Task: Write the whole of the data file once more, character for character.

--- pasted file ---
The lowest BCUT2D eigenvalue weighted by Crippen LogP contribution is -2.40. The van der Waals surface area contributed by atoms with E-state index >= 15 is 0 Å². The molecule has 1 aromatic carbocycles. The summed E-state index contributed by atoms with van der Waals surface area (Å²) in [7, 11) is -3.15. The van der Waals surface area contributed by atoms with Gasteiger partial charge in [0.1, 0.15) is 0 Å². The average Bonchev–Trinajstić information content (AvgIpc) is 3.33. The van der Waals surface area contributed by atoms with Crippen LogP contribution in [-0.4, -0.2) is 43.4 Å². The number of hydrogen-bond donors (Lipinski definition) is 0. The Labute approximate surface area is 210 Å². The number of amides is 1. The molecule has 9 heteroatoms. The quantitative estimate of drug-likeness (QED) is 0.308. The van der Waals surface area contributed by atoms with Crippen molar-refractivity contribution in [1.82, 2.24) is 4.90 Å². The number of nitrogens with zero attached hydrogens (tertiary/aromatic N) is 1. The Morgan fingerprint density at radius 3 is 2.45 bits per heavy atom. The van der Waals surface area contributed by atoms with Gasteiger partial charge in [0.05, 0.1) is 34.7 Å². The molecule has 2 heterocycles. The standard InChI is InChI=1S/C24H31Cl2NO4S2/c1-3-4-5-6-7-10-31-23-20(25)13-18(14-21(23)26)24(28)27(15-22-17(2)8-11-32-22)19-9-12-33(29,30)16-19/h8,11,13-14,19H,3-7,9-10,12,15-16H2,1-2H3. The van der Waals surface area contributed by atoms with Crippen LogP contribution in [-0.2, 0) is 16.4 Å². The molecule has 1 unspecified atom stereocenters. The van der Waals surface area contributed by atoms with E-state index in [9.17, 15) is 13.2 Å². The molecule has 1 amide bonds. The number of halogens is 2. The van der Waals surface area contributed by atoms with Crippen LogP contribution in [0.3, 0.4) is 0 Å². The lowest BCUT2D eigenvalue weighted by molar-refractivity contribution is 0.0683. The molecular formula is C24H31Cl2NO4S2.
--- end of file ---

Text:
The lowest BCUT2D eigenvalue weighted by Crippen LogP contribution is -2.40. The van der Waals surface area contributed by atoms with E-state index >= 15 is 0 Å². The molecule has 1 aromatic carbocycles. The summed E-state index contributed by atoms with van der Waals surface area (Å²) in [7, 11) is -3.15. The van der Waals surface area contributed by atoms with Gasteiger partial charge in [0.1, 0.15) is 0 Å². The average Bonchev–Trinajstić information content (AvgIpc) is 3.33. The van der Waals surface area contributed by atoms with Crippen LogP contribution in [-0.4, -0.2) is 43.4 Å². The number of hydrogen-bond donors (Lipinski definition) is 0. The Labute approximate surface area is 210 Å². The number of amides is 1. The molecule has 9 heteroatoms. The quantitative estimate of drug-likeness (QED) is 0.308. The van der Waals surface area contributed by atoms with Crippen molar-refractivity contribution in [1.82, 2.24) is 4.90 Å². The number of nitrogens with zero attached hydrogens (tertiary/aromatic N) is 1. The Morgan fingerprint density at radius 3 is 2.45 bits per heavy atom. The van der Waals surface area contributed by atoms with Gasteiger partial charge in [0.05, 0.1) is 34.7 Å². The molecule has 2 heterocycles. The standard InChI is InChI=1S/C24H31Cl2NO4S2/c1-3-4-5-6-7-10-31-23-20(25)13-18(14-21(23)26)24(28)27(15-22-17(2)8-11-32-22)19-9-12-33(29,30)16-19/h8,11,13-14,19H,3-7,9-10,12,15-16H2,1-2H3. The van der Waals surface area contributed by atoms with Crippen LogP contribution in [-0.2, 0) is 16.4 Å². The molecule has 1 unspecified atom stereocenters. The van der Waals surface area contributed by atoms with E-state index in [9.17, 15) is 13.2 Å². The molecule has 1 amide bonds. The number of halogens is 2. The van der Waals surface area contributed by atoms with Crippen LogP contribution in [0.3, 0.4) is 0 Å². The lowest BCUT2D eigenvalue weighted by molar-refractivity contribution is 0.0683. The molecular formula is C24H31Cl2NO4S2.